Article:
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Q&A with Jeremy Berriault

Exclusive Trusted Magazine Q&A with Jeremy Berriault, Speaker, Author & Senior Partner.

How could you describe your career path in a few words?

My career journey has traversed the ever-evolving intersection of technology and business, spanning three remarkable decades. Within this timeframe, I've ventured through myriad roles and industries, each offering unique insights and experiences that have collectively shaped my professional identity. Beginning my odyssey in 1993 as a CRM and UAT analyst, I delved deep into the intricacies of software development. It was a foundational period where I gained an invaluable understanding of the software creation process. After ten years, I started to work more on the business side of organizations using my knowledge gained from work. I created mental models from my MBA that removed the knowledge gap between Technology and Business groups. Closing this gap along with agile mental models saw value grow exponentially within the organization, not just their customers. As the years progressed, I ascended, embracing leadership roles across many industries.

My unwavering commitment to fostering a culture of respect, empathy, and collaboration remained a guiding principle during this progression. This approach was not only influenced by my upbringing, rooted in the values instilled by my parents, but it's also a fundamental mental model that continues to inform my professional journey. My career is an ever-evolving voyage marked by dynamic learning, growth, and a relentless pursuit of improving processes and delivering value.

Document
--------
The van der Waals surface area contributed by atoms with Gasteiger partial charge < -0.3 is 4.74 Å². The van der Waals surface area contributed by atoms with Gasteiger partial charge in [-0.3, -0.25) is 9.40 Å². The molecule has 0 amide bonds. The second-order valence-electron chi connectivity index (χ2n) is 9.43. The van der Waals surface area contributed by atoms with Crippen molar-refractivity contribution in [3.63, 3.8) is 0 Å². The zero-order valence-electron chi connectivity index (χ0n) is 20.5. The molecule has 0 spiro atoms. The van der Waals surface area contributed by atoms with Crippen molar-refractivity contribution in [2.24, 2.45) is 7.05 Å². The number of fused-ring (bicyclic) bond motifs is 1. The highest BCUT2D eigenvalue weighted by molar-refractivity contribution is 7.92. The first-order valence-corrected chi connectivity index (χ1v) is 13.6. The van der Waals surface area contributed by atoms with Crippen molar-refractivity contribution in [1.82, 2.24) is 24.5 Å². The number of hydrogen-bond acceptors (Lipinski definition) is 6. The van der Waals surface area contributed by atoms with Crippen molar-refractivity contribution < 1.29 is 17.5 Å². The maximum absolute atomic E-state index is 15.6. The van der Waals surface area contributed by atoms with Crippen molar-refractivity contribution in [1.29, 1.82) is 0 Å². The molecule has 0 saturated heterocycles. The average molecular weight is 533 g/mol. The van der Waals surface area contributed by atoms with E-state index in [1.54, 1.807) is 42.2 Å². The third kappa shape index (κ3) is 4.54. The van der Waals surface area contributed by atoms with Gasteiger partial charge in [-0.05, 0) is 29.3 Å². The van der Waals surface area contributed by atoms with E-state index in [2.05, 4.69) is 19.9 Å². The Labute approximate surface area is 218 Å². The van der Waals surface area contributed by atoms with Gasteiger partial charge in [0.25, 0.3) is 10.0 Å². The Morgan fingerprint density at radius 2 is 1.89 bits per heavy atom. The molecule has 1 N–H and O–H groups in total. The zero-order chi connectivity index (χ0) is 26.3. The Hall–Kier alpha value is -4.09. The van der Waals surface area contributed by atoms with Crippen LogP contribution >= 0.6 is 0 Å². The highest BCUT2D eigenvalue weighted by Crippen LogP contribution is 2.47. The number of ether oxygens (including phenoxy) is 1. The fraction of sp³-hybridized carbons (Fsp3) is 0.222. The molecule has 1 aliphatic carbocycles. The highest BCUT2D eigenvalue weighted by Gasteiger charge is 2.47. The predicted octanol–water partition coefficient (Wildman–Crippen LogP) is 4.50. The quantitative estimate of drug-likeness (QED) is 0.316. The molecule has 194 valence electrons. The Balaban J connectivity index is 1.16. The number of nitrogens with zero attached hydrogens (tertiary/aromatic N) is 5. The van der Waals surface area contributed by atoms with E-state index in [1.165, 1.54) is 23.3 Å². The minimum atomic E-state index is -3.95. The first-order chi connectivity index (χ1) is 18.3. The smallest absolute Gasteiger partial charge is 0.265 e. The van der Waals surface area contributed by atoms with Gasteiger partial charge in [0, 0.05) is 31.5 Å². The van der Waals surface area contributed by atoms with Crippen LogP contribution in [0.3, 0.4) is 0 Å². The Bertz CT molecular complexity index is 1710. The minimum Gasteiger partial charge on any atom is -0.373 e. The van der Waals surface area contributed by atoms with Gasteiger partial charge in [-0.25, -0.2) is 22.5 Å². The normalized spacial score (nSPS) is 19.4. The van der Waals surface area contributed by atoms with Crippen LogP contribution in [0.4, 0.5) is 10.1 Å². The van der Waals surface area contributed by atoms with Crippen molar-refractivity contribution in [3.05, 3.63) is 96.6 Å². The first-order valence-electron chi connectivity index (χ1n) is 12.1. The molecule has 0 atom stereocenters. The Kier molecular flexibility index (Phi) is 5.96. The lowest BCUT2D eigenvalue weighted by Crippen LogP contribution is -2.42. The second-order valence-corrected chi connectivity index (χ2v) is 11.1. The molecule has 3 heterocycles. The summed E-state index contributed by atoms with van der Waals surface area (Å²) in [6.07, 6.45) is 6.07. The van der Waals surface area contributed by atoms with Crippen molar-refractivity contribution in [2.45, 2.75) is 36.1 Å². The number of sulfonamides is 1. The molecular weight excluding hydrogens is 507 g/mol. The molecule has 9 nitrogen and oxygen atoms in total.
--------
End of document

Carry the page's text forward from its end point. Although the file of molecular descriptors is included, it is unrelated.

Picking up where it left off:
How do you think agile practices have transformed companies over the past two years?

Honestly, the transformation towards agile practices hasn't met its full potential. While many organizations have shifted from traditional processes to agile methodologies, the broader implications of agility often remain unexplored. Instead, a myopic fixation on procedural agility tends to eclipse the more profound aspect of nurturing agile behaviours essential for true adaptability.

It's a subtle yet critical distinction that often gets overlooked. The shift towards agility is not merely about changing processes but a cultural and behavioural transformation. Emphasizing speed as the primary goal is an oversimplification of the agile philosophy. Speed is a by-product, not the outcome of agile environments.

One crucial detail underscoring this distinction is capitalizing the term "agile." I deliberately employ a lowercase 'a' in "agile" because it is not a noun; it's an adjective. This seemingly minor grammatical detail holds significant implications. It conveys that agility is not a thing you can acquire or a process you can implement; it's a state of being, a set of behaviours and values that characterize the organization's culture.

For organizations to genuinely harness the power of agility, it necessitates a profound shift in mindset and a more holistic understanding of the agile philosophy, focusing on the behaviours and values that underpin it rather than merely chasing the illusion of speed.